Delayed for a year by the pandemic, the Beyeler Foundation’s new exhibition of portraits and self-portraits has gained an unexpected resonance in the age of mandatory face masks, believes its curator, Theodora Vischer.
The show’s title, Close-Up, was chosen in part for brevity—it neatly side-steps the long list of names of the nine featured artists—but also because it speaks to a heightened awareness of our human tendency to read other faces. “We really became aware of how much portraiture [and] looking at portraits has to do with looking at the face, caring for a face, being close to someone,” says Vischer, the Beyeler’s chief curator. “That idea became very present [in the exhibition].”
Close-Up charts the evolution of portraiture from 1870 to the present through around 100 works by Berthe Morisot, Mary Cassatt, Paula Modersohn-Becker, Lotte Laserstein, Frida Kahlo, Alice Neel, Marlene Dumas, Cindy Sherman and Elizabeth Peyton. Though Vischer admits in her introduction to the exhibition catalogue that “the inclusion of male artists was equally conceivable”, she decided to focus her research on the rise of women artists during the modern period, when they finally had opportunities to study at academies and participate in public exhibitions in Europe and America.
The question of why women were still routinely omitted from the canon of Modern art—including the Beyeler’s founding collection, amassed by the dealer Ernst Beyeler—has “interested me for a long time”, Vischer says.
Curating a mixed-gender exhibition of Modern and contemporary portraits “would have been the same old story”, she thinks. “If I had included a work by Pablo Picasso, for example, people would immediately compare a Picasso Cubist painting with Paula Modersohn-Becker’s self-portrait of 1906.”
Still, Vischer hopes that Close-Up will yield new perspectives and comparisons between the nine chosen artists. While each has achieved recognition through solo exhibitions, their grouping here aims to shift the emphasis from individual life stories to the power of the artist’s gaze. In selecting works as diverse as Cassatt’s tender scenes of motherhood and Sherman’s grotesque photographic caricatures, Vischer says her starting point was simply: “Who is making excellent and challenging art, and who in their time took a new step in the history of portraiture?”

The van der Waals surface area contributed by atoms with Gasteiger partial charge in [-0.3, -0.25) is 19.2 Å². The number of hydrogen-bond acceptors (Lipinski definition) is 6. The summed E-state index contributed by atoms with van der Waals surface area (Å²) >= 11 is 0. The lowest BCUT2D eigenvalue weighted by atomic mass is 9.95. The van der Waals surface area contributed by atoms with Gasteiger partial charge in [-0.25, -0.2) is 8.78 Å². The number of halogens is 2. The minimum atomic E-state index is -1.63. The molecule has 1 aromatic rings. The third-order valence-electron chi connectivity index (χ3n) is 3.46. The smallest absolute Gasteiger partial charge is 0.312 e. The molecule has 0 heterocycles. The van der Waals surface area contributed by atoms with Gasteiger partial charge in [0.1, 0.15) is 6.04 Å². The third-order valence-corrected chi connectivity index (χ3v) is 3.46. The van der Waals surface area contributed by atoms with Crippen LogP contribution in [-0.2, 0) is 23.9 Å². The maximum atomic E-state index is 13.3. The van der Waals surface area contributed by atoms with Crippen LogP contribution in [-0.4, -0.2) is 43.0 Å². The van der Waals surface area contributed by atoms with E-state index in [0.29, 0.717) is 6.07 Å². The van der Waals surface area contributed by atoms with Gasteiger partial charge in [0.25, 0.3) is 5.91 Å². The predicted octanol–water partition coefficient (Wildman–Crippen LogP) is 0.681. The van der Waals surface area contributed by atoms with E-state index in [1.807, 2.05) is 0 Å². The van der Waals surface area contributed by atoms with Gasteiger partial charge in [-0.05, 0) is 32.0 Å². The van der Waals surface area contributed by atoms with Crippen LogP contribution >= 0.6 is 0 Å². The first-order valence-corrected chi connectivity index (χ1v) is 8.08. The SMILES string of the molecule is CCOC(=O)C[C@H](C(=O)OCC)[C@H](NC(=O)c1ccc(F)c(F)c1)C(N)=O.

Laserstein’s 1928 painting In My Studio, for instance, depicts the 29-year-old artist as an androgynous New Woman in Weimar-era Berlin, absorbed at her easel. In the foreground is the figure of her reclining nude model captured in fine detail—a visual declaration of Laserstein’s skill in a genre that was for centuries reserved for men.
Flash forward to Marlene Dumas (the only artist in Close-Up whose work has previously been shown at the Beyeler, in 2015), “the first of this group of nine who no longer paints from the sitter” but works instead with found images, Vischer says. That includes The Painter, an unsettling 1994 canvas based on a photograph of her toddler daughter smeared in paint after playing in the garden. On canvas, Dumas turns the naked child into a ghostly and statuesque figure, at two metres high.
If a portrait encourages the viewer to identify with its subject, it is also a vehicle for the artist to explore the construction and flux of identity. Masked visitors at the Beyeler will come face-to-face with the masquerade of Kahlo, whose self-portraits have turned her into a global icon. “During her whole life, she was trying to figure out her identity through her self-portraits,” Vischer says. My Grandparents, My Parents, and I (Family Tree) (1936) is a testament to Kahlo’s mixed Mexican and European heritage, while My Dress Hangs There (1933) depicts her traditional Tehuana dress strung up empty between the de-humanising skyscrapers of New York City: a self-portrait without a face.
• Close-Up, Beyeler Foundation, until 2 january 2022